When I got a call from our Nova Scotia-based partner detailing a U.S. dealership’s suddenly closed doors in August, it signaled the start of the Big 3’s sputtering engines. Though the Big 3 are Motor City-planted, the automotive stall has far reaching effects some 1300 miles away.
You see, I’m a Project Leader for a company whose specialty is seated in business development for automotive dealerships in the U.S., Canada and Puerto Rico. Since September, I’ve watched our client base plummet a whopping 24% so revenue shrinkage automatically sparks job insecurity. Sitting in the breakdown lane is preferable to standing in the unemployment line any day, however.
Credit-constricted consumers simply aren’t signing the new car contract’s dotted line, extending product lull and postponing liquidity. Unless its service business is robust, a lag in vehicular movement also depletes the dealership’s till. After all, there are still operating expenses to meet. For the average Joe, long gone are the days of the $500 down auto deal and hassle-free financing,
Conversely, the silver-spooned suffer fewer purchasing obstacles. A portly gentleman tooling around in a $385,575 brand spanking new black Rolls Royce Phantom replete with theater seating made me gawk with disgust recently. His fat pockets are pain-free, obviously, while the rest of the country languishes. Flaunting wealth in this recession is downright obscene.
Thus, expenses like value-added training become expedient in an interrupted economy. A $14-billion dollar governmental intervention may stave off GM and Chrysler bankruptcy in the short-term but it doesn’t put the brakes on future contract cancellations or job losses although import-branded stores like Honda, Toyota, Land Rover, Mercedes Benz, Ferrari and Maserati remain on board.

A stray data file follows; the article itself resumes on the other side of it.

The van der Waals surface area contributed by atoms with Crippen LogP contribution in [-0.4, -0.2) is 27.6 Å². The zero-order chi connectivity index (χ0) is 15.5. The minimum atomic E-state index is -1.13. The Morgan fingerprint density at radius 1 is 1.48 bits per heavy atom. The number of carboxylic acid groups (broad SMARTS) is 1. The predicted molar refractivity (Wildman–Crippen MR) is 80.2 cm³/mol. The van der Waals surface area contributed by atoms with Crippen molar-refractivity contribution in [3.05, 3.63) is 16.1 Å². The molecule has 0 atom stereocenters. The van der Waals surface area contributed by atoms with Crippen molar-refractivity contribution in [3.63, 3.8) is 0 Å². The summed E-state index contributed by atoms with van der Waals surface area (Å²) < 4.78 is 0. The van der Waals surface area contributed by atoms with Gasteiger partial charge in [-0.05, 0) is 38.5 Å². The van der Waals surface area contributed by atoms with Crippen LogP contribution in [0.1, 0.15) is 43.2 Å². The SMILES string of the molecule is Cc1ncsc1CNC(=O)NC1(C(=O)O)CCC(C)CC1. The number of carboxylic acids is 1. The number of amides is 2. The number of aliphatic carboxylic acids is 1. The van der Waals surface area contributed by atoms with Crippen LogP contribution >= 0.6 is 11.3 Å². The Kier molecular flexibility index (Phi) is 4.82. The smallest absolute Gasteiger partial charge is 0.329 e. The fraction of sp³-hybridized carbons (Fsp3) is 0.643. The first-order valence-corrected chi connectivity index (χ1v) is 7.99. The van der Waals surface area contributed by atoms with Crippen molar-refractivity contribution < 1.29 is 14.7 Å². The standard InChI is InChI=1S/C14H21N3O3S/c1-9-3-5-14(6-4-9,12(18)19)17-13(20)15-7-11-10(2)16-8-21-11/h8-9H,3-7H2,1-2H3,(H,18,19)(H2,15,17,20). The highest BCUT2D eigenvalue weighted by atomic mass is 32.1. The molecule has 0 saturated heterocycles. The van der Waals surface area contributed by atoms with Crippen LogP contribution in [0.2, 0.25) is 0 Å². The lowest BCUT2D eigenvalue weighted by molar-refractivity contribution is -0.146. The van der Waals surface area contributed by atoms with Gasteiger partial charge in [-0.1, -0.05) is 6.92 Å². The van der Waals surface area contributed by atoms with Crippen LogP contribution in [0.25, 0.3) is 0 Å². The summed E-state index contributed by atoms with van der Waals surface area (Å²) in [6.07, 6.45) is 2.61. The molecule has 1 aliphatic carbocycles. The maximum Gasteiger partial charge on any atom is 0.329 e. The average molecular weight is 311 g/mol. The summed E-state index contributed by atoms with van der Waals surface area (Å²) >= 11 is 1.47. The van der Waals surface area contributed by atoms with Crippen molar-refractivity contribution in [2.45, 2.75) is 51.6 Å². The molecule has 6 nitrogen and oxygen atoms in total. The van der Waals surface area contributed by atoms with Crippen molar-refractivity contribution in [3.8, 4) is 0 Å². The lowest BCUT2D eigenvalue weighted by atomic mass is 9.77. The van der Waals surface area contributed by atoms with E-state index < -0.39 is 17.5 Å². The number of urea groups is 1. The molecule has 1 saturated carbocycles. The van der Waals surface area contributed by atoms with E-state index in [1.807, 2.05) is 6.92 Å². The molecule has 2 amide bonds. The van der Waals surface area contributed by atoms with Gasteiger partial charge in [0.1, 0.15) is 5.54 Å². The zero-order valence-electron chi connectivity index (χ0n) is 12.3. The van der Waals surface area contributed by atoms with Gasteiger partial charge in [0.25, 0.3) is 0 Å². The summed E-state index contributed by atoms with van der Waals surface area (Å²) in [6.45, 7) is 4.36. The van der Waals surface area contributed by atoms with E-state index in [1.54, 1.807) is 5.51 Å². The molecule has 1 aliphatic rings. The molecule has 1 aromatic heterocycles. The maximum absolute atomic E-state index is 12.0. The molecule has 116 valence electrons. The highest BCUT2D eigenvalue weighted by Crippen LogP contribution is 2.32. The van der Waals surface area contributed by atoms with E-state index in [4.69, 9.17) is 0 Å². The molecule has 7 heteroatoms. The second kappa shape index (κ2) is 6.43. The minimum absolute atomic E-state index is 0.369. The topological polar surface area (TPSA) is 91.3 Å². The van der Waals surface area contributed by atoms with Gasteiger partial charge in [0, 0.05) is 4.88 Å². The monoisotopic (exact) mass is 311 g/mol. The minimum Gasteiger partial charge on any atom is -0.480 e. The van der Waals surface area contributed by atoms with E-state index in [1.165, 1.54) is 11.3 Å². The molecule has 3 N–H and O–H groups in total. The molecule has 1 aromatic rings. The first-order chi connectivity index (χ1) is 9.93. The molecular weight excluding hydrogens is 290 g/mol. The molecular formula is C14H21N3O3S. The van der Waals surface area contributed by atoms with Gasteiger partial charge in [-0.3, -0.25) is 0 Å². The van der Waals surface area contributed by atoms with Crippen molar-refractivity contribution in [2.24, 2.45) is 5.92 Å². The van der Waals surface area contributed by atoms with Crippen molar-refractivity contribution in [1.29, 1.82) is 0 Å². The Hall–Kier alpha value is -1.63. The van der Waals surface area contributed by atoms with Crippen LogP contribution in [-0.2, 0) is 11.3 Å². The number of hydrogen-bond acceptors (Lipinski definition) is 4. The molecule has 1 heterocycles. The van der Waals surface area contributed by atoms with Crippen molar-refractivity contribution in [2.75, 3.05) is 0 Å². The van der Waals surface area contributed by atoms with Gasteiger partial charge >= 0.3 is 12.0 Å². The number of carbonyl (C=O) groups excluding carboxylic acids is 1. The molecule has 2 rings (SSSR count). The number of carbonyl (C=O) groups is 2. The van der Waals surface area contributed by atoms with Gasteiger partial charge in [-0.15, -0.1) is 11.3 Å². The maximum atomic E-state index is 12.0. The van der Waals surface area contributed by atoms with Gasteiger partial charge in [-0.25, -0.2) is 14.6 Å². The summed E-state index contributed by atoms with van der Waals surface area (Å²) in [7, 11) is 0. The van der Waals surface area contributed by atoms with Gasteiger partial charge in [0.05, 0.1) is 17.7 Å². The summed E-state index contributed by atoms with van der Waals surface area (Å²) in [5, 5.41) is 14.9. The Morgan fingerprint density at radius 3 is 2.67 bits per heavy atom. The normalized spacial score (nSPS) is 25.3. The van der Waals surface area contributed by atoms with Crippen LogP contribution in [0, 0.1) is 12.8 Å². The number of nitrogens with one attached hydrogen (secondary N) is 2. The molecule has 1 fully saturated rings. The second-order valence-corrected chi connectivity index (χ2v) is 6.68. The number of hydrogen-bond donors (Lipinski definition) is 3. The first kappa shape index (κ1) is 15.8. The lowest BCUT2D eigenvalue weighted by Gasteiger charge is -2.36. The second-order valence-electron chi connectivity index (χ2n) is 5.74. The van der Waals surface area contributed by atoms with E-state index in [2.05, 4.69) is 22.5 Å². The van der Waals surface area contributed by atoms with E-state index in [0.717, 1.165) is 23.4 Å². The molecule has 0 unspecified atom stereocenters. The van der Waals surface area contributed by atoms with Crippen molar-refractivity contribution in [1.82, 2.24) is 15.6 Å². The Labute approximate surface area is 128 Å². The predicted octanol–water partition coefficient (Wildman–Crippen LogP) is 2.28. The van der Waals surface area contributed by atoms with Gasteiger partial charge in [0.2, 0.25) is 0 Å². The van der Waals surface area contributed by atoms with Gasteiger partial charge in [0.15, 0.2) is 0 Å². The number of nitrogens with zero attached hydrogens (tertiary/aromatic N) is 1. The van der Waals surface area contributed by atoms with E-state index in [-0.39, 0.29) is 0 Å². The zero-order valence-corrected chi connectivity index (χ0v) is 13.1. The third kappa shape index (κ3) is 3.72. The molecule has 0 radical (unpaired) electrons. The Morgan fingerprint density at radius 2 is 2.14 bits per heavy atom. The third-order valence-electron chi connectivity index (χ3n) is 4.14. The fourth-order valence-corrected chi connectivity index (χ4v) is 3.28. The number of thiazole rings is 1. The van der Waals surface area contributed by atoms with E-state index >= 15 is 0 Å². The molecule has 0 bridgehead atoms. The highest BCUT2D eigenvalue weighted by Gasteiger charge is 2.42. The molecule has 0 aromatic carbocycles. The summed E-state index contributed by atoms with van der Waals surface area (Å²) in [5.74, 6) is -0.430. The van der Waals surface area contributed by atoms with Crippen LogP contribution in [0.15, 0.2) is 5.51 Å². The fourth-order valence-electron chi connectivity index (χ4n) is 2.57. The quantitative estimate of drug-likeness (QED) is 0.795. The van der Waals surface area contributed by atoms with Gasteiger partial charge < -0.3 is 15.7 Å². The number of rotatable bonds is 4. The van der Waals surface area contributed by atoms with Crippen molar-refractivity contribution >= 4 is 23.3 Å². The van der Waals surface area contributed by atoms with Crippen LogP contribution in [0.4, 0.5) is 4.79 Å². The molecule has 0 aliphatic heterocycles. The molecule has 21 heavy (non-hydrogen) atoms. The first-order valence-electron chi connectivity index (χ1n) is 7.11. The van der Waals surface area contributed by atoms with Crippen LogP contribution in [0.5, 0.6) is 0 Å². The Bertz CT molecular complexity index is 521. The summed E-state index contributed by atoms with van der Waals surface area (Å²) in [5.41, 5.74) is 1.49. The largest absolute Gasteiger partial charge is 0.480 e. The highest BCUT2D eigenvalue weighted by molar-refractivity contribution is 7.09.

Stuck between a rock and a hard place while awaiting the ax, I’d give anything to escape massive market uncertainty with a new job but where will the pursuit road lead? Diving into an unusually deep pool of job seekers is a scary prospect given limited availability. The mere thought of it and a racy heartbeat announces the beginning of another overwhelmed spell. Just like brushing my teeth, vacillating between anger and sadness is now embedded as routine.
Biting the downsize bullet has been a bright spot amidst the doom and gloom. In addition to decreasing my reliance on plastic, the entertainment fund has been slashed - I've sacrificed eating and cocktailing in trendy establishments. Whenever possible, I use cash and watch every penny like a hawk. Having to reconsider a Starbucks-branded tall Caramel Macchiato, a few magazine subscriptions or an occasional movie outing registers a familiar place in the past but one I didn’t expect to revisit so soon.
Frankly, I’m mad at myself for several years of frivolous spending and a lack of savings preparedness. Forced to show off my new body in old garments, I've come to grips with how wasteful it is to add fresh pieces when I can’t afford to clean the vast wardrobe I already own. If only I knew then what I know now, the pockets might've been housed a heavier jingle.
Compounded by wages that haven’t increased in the past 24 months and no tuition reimbursement perks, I’d hoped reentering academia’s halls next year would remedy career stall – that's still the plan although abbreviated funding sources won’t defer my master’s degree dreams for long. Finding a way is critical because without challenge, the mental wheels slowly rotate. In other words, I bore easily.
And if the threat of joblessness and meager unemployment compensation isn’t nerve-wracking enough, amended credit card agreement letters have started flooding in like New Orleans’ post-Hurricane Katrina waters. Citibank’s was the most infuriating. While my credit line remained intact, the APR skyrocketed. I’ve never missed a payment.
With a fresh stack of bailout bills in the billions, the absence of an Internet payment option for a secondary Citibank account makes greedy intentions clear – I’m so fed up with government-sanctioned ratejacking that I could cry. Times are tumultuous and the future, I’m afraid, has never looked more frightening.
In fact, this is the worst I’ve seen and although moments of vulnerability and struggle are magnified, these experiences could translate into our greatest strengths. Life isn’t about weathering storms; it’s about learning to dance in the rain. Thus, prayer and pumping iron are my rain gear of choice during the indefinite downpour. Eventually, economic calamity will pass and no matter how bad it gets, even armed commandoes can’t rupture my faith. The material possessions may go but this recessionista will survive.